Nursing Home Staffing: What Do You Do?

I was recently having a conversation with a family member over nursing home staffing.  He was very frustrated that the facility his mother was in would not put another CNA on her hall during the day.  He said that the staff was leaving because they were overloaded.

This is a common concern with many families and many nursing home staff members and administrators as well.  What do you do when your budget doesn’t allow you to add more employees but the ones you have just can’t get everything done?

Unfortunately, there’s not a magical answer to that question.  Until our government creates mandatory direct care staffing ratios for nursing homes and funds a revenue source so that we can pay for the staff, things will not change.

One of the first things that you can do now until the future looks brighter for nursing home staffing is to take a look at each CNA’s assignment to determine if their caseload is manageable.  One method you can use is to score out each resident using their ADL score and put them in a category of 1=light care, 2=moderate care, and 3=heavy care.  Add up the scores of each resident on each CNA’s assignment to see if the assignments are balanced.  If one CNA has a lighter assignment, it should be adjusted with another CNA whose assignment is all heavy care residents.  Adjustments like this can make a big difference is easing up someone’s workload, thereby reducing their stress level and hopefully retaining the staff member.

I have been known to take my best staff and place them on the most difficult unit in order to determine if the problem was in the quality or education of the staff who were previously having problems getting things done on that uit or did we place too many heavy care residents on one unit.  This also allows our under-performing staff to be shifted to a slower-paced unit where they can be reviewed by a different manager to see if they’re salvagable.

Something else you can do is to get all the administrative staff involved in passing trays, making up beds, answering call lights, etc.  Anything that frees up our CNAs to concentrate on more direct care.  I mean, really, anyone can answer a call light.

Nurses need to be involved with the meals.  Some of the residents who require assistance with feeding take a long time to eat.  Let’s assign some of our nurses to help manage the work load here.  The more nurses who are assisting with meals, the more time our CNAs have to get people toileted and cleaned up.

You might want to take a step back and make sure you are maximizing your rates.  What this means is to take a look at your cost reporting system and what type of Medicaid reimbursement methodology your state has.  While many states are case mix, there are still cost-reimbursed states or variances thereof.  Currently (2011), Alabama is a cost-reimbursed state.  This means that there is basically an incentive to spend up to your financial “ceiling” in direct care staffing because your future Medicaid rate will be higher as a result.  As a result, many of the smaller, independent nursing home operators have maximized their staffing and have the highest Medicaid rates in the state.  Some of the multi-state chains just haven’t caught on to this methodology, so there direct care staffing lags behind significantly.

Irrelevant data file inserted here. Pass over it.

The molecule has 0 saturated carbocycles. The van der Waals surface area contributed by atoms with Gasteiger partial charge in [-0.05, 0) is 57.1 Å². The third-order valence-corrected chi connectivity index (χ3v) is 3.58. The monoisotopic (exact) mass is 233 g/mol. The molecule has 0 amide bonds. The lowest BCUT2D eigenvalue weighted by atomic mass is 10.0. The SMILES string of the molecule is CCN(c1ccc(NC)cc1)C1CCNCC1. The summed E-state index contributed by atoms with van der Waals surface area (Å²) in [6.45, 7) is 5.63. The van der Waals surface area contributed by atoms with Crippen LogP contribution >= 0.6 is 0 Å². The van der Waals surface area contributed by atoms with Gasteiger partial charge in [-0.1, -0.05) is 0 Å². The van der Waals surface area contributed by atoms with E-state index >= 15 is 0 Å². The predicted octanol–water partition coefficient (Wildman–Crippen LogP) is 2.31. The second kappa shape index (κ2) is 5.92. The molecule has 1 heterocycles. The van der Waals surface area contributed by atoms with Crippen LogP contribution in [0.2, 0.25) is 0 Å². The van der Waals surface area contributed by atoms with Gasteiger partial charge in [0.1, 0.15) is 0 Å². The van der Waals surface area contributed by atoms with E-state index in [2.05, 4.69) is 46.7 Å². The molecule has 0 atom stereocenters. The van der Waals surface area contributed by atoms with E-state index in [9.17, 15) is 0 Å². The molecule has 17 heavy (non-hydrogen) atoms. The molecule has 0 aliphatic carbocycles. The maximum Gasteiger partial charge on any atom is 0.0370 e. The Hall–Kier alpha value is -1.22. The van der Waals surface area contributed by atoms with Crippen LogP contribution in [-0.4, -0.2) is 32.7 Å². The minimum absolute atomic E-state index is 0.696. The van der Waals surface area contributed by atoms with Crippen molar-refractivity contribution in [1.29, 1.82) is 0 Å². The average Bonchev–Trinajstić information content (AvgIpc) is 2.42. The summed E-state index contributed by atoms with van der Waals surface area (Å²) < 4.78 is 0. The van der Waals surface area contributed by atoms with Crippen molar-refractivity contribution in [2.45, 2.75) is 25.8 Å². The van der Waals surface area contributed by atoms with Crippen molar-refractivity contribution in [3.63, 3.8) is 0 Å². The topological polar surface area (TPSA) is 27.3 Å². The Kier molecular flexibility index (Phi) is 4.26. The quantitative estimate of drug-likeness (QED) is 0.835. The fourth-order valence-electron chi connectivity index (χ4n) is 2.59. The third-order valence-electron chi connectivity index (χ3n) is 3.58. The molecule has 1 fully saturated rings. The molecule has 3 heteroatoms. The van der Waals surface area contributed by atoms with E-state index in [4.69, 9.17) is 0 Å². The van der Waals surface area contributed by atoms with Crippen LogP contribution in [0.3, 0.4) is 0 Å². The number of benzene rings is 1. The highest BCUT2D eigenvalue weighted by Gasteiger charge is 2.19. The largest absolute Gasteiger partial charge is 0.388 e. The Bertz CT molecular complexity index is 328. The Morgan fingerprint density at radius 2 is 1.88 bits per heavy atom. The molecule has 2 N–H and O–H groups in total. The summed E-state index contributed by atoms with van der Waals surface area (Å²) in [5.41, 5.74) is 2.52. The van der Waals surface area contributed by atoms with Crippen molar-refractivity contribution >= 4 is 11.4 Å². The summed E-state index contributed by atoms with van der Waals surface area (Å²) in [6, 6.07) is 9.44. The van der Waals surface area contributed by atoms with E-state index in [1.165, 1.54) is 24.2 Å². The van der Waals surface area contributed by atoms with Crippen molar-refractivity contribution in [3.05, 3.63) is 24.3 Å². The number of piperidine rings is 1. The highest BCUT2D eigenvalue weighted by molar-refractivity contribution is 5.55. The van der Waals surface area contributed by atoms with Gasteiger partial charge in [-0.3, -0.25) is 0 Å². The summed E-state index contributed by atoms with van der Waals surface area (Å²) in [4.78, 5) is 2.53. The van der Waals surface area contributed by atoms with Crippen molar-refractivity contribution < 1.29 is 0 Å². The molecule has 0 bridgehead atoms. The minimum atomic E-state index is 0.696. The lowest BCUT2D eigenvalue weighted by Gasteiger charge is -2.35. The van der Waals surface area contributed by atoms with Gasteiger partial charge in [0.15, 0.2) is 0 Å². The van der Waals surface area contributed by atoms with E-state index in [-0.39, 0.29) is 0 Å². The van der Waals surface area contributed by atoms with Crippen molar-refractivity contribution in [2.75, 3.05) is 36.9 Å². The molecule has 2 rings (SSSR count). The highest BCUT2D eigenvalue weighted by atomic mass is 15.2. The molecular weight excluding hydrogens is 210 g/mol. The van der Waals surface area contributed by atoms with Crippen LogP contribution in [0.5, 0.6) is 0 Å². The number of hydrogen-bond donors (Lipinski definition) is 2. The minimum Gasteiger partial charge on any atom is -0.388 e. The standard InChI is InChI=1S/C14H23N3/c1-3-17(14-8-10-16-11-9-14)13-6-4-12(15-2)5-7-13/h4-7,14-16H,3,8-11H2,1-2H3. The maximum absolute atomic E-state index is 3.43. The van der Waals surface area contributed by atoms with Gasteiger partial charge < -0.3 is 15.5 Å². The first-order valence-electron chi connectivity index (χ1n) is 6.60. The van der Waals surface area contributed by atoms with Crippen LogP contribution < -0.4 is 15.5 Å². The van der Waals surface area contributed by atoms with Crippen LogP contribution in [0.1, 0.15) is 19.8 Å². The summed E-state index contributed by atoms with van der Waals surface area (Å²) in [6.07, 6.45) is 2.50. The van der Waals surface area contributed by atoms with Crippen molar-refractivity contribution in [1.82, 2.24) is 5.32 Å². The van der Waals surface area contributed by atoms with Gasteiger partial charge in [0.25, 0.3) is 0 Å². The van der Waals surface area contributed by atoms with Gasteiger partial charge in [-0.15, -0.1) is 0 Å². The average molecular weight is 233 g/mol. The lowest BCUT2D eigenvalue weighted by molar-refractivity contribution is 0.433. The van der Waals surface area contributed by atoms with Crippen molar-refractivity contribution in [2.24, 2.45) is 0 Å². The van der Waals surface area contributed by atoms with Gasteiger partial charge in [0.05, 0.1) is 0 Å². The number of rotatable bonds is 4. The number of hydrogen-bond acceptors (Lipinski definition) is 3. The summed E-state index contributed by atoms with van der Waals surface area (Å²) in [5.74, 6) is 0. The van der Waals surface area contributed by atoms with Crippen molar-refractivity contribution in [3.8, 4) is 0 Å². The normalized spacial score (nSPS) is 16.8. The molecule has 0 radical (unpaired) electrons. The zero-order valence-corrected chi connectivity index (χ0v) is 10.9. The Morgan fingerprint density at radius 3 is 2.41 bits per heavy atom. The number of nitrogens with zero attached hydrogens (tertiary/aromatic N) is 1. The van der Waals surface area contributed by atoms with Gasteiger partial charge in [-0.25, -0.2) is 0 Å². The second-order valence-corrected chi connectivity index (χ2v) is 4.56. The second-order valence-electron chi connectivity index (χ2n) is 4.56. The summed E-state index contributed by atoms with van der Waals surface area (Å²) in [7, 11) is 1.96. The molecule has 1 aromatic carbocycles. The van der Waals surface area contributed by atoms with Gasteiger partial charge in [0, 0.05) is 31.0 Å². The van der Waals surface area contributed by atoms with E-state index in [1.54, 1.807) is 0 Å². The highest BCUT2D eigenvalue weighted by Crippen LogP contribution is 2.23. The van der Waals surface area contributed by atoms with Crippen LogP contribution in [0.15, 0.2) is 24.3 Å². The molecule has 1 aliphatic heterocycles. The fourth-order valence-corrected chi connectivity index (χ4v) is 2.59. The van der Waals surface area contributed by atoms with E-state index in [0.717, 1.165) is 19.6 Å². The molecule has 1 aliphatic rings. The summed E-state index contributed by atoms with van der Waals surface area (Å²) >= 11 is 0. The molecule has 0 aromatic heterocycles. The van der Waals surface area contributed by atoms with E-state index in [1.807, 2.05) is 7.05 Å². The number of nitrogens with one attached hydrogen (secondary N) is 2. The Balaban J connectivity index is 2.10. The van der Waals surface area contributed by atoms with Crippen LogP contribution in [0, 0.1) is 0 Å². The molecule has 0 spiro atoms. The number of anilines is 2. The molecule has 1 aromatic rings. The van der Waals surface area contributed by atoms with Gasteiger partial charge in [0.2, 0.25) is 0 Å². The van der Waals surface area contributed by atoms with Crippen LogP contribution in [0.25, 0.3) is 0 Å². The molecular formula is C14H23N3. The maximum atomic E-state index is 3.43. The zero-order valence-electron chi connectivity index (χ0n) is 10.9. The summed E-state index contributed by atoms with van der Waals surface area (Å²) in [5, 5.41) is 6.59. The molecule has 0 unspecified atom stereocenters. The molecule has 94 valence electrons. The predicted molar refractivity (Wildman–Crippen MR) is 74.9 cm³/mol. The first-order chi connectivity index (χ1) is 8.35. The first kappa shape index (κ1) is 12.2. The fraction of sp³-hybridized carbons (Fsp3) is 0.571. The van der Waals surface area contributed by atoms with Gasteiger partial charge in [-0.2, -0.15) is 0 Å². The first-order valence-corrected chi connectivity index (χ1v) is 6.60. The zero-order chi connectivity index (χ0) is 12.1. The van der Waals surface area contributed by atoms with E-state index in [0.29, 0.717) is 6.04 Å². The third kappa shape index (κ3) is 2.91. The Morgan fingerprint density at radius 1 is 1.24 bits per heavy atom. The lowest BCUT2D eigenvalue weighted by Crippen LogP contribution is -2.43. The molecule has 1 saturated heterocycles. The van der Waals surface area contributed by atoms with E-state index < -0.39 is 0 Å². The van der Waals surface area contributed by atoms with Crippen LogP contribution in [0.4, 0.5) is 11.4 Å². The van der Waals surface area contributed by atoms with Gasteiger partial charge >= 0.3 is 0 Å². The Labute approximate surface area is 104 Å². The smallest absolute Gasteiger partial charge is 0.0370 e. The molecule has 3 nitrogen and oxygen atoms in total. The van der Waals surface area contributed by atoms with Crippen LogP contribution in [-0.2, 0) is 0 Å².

How do you manage your nursing home staffing levels against your budget to ensure adequate coverage to care for the needs of your residents?  Let me know, I’d really like to hear different ideas.

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4 Responses to “Nursing Home Staffing: What Do You Do?”

  • Kent Walton on

    I have enjoyed your website a great deal but, you comment about “until the goverment mandates minimum staffing ratios” is in my opionion way out of line. More goverment mandates! That is never a good idea, don’t we get painted with the same brush often enough in this industry? I think we should concentrate on who we are admitting, and increase/decrease staff based on the acuity of the residents. Thanks

  • Mark on

    Hi, Kent. Thanks for dropping in! The way I look at it is like this – some mandates are actually beneficial. I certainly wouldn’t want to paint any of us with that old brush again. Believe it or not, many facilities are chronically understaffed because corporations set the staffing budgets based off of what makes financial sense rather than seeing what actually works in the facilities. While I agree with your view of looking at who we admit and increase/decrease staff based off of the acuity, I don’t know if that approach will work longterm for the whole facility. My census fluctuates with the week and the types of referrals fluctuate as well. If I flex my staffing too much, I would have a hard time building a foundation of stable staff members because I’d be sending people home based off a light acuity week. I do believe minimum staffing should be put in place along with a way to pay for it – and, actually, minimum staffing based off of average acuity levels may be a healthy compromise. However, I welcome your views as well. Thanks!

  • Keith on

    I am a nurse and an LNHA and started as an STNA. My philosophy is a little more generous budget for STNAs on the front end can (if managed properly) yields huge dividends/savings in the long run. Improved clinical care, cleaner facility, fewer skin issues, better customer service, improved job satisfaction, less turnover and burnout, less falls, a marketable uniqueness (“we staff at a ___ ratio”)….etc. The key is management. You can have extremely generous budgets and poor outcomes – so it is not a given. Tight controls, accountability, and a DON that keeps the bar high is crucial. Thanks for the good post.

  • Mark on

    Right on the money, Keith! Thanks for your excellent input!


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